Owing to the enormous increase in the cost of living, which bore more heavily upon the poor than on any other section of the community, it had been thought, more particularly during the past 12 months, that an increase in old age and invalid pensions should be made but the Government would only at the last moment grant an increase of 2/6 per week as from January 1, 1920.

This was not considered sufficient, and as soon as possible his party would pass the necessary legislation to provide for a further increase in old-wage and invalid pensions to £1 per week, and also give pensioners able to work an opportunity of earning extra money without prejudicing their claim for a pension.

Provision would also be made that the blind should receive a pension to bring the money earned by them, together with the pension, to a living wage.

A considerable increase of revenue would be necessary during the forthcoming years. Much would come from nationalized enterprices, such as banking, insurance and shipping. Commonwealth taxation would be reviewed; its incidence in many cases would be changed, and the rates increased as they applied to the well-to-do. No duties for revenue only should fall on food or other necessaries. There should be no tax the incidence of which might be easily transferred to the producer or the consumer. Fortunes made out of the war, unearned incomes, monopolist exactions, large estates of land, and large inheritance—all these invited heavy taxation.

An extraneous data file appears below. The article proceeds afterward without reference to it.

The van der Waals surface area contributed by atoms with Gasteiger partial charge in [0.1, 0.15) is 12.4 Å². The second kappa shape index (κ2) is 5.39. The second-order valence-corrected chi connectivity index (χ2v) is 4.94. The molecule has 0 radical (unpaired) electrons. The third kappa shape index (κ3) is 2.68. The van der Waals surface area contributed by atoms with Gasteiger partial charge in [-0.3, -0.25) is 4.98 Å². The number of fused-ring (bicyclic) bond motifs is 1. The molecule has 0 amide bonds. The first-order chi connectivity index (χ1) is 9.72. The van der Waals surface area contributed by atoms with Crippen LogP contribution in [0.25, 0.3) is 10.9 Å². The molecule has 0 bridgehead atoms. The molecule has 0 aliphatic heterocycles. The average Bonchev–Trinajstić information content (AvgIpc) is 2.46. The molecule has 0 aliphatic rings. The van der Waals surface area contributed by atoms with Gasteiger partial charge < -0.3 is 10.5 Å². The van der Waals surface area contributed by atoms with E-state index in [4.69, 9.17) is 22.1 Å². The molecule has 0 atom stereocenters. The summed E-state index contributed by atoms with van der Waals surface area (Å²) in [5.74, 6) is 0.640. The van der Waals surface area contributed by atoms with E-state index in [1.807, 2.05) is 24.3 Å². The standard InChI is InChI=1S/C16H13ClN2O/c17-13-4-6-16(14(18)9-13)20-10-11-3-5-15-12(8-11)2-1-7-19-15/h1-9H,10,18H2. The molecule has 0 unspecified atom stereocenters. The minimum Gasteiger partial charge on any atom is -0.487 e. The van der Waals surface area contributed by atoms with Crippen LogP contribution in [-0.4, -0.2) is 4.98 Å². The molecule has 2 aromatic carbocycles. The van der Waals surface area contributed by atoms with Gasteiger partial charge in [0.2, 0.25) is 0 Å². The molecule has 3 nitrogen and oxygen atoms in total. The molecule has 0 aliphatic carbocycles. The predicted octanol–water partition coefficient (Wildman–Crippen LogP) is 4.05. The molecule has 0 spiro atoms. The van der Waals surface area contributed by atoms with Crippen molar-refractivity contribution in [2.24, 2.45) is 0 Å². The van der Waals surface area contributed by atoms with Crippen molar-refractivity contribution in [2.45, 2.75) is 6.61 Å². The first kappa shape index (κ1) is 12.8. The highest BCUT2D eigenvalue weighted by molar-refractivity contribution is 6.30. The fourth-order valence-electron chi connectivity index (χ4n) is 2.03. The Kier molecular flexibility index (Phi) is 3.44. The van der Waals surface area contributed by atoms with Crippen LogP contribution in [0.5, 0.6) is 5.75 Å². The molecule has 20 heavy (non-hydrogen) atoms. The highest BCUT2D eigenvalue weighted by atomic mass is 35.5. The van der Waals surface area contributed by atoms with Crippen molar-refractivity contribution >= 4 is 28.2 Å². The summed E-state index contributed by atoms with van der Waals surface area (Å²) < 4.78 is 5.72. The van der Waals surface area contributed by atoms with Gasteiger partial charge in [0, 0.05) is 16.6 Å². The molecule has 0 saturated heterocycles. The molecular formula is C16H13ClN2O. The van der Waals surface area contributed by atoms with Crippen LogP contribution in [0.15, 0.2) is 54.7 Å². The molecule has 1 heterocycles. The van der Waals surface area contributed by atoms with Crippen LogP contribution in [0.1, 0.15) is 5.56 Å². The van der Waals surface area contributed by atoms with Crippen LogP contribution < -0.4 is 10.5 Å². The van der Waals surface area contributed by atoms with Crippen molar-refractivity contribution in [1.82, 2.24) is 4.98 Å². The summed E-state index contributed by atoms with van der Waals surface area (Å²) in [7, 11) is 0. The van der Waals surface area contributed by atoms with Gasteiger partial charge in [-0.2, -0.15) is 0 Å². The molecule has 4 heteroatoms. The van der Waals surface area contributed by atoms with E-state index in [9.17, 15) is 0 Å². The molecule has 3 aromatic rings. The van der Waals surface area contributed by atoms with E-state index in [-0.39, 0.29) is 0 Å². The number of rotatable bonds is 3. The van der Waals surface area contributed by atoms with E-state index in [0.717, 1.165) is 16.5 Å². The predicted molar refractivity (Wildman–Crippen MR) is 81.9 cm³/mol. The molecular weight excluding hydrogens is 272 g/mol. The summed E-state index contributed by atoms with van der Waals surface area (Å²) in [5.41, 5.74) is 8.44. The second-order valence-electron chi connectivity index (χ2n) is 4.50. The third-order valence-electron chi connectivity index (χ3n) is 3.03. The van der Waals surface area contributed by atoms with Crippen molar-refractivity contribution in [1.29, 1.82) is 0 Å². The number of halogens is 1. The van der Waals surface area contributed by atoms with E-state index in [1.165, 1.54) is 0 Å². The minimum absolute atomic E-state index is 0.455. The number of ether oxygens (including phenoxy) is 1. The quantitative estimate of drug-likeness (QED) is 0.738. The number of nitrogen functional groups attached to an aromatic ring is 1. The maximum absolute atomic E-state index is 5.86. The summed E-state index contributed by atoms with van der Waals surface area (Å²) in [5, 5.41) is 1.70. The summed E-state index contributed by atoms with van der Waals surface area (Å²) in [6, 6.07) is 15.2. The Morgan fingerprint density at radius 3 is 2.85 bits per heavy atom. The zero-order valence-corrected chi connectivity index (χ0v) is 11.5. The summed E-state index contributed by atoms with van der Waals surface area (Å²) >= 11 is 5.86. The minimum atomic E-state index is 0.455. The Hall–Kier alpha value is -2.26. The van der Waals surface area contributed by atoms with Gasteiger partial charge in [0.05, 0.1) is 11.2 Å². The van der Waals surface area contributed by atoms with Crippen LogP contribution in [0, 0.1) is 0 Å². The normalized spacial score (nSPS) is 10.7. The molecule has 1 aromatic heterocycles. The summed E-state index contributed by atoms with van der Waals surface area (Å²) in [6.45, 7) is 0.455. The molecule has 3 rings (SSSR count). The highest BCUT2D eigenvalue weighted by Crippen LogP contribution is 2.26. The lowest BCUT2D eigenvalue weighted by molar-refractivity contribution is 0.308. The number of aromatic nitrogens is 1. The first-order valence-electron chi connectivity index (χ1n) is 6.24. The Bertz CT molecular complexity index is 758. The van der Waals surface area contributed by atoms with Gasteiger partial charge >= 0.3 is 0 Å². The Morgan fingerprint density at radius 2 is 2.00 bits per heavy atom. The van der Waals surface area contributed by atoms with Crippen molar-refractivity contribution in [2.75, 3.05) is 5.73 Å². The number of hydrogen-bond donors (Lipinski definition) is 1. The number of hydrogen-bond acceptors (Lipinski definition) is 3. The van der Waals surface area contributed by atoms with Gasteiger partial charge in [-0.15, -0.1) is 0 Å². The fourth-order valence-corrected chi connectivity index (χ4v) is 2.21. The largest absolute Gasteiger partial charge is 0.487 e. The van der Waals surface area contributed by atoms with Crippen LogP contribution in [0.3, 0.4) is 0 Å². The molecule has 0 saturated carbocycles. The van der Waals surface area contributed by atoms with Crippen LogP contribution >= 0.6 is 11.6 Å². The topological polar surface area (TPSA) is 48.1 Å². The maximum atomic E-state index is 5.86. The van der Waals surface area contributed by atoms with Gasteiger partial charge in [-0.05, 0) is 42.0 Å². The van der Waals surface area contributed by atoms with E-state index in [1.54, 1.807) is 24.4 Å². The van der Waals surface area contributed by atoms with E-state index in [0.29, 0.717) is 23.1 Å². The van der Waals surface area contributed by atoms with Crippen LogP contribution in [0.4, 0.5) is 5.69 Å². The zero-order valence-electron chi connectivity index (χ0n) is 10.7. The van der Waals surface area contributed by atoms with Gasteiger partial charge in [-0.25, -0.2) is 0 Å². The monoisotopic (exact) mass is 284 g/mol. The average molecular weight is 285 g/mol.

The war loan indebtedness must be reduced. We will impose a levy or tax, or series of levies or taxes, at a graduated rate, and with reasonable exemptions upon land and capital, and will apply the proceeds to the reduction of the war loan. Thus the cost of the war will be borne by those who should bear it, the wealthy, whose wealth has been created and safeguarded by the sacrifices of the people of Australia.

We pledge to put to the people without delay our party’s proposals for investing the Commonwealth with full powers of democratic self-Government upon the following plan:- The people, directly by the initiative or indirectly through the Commonwealth Parliament, shall have the power to make or repeal any law. Adult franchise shall be guaranteed by the Constitution.